Proper Service

Marriage involves a shared legal interest in things like property, debt, and child custody, which is why when you file for divorce, you can’t just cross your fingers and hope your spouse gets the memo about when and where to show up.

Instead, California courts will require you to notify your spouse of your actions through a specific set of steps known as “proper service.” This ensures both sides have ample time to prepare for divorce, and are given the opportunity to be fully involved. 

Here’s what you need to know about executing proper service in California, and what our team at Maples Family Law does to help you with this important step. 

What is “Proper Service”?

You might have already heard, but in the U.S. legal system, due process is kind of a big deal. This important personal right ensures your interests are properly represented, and that you have a chance to defend yourself in front of a judge, when someone takes legal action against you. 

That’s why when you file for divorce, you have to notify your spouse—and not just any old text message will do. Instead, you have to execute this notification properly.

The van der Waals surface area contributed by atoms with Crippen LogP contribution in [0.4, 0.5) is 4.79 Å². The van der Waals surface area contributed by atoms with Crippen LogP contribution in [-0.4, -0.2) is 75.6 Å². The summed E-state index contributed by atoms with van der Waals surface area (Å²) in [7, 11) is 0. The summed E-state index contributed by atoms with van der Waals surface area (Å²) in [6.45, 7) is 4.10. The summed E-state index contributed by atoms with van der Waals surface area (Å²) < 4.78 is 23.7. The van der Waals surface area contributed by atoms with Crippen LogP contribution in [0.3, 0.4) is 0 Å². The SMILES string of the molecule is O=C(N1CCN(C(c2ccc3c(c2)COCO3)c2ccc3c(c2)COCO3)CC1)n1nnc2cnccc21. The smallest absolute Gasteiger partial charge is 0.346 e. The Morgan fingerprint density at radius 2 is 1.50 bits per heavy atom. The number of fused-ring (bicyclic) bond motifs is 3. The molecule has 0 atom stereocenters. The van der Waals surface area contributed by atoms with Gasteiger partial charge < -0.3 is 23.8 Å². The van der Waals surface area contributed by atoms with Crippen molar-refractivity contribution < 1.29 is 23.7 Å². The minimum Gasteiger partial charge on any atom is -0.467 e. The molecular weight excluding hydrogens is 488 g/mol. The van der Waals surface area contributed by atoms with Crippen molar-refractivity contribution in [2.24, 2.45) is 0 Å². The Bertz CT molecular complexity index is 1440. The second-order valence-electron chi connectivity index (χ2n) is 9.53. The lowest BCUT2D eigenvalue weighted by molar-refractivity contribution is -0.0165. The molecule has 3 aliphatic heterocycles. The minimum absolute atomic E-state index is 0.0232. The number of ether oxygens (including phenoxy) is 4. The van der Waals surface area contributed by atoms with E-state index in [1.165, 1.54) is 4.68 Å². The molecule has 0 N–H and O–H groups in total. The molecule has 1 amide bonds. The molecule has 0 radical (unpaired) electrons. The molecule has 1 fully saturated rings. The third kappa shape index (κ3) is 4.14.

“Proper service” (or “service of process,” as it’s sometimes called), is the formal notification method for telling your spouse that you’ve filed for divorce. This info alert is a required part of filing for divorce in California, and is typically accomplished by hand delivering copies of divorce paperwork to the other party.

Proper service is mandatory. Failure to follow the correct process puts your case at risk of being thrown out, and can cause frustrating delays. Which is why it’s best to make sure it’s done right the first time. 

How to Execute Proper Service in California

In California, executing proper service involves delivering copies of divorce paperwork to your spouse. However, in order to be valid, things have to be done “properly,” including: 

  1. Proper paperwork 
  2. Proper server 
  3. Proper process 
  4. Proper proof

Here’s a look at each of these, and how to make sure they’re done… well… properly

1. Proper Documents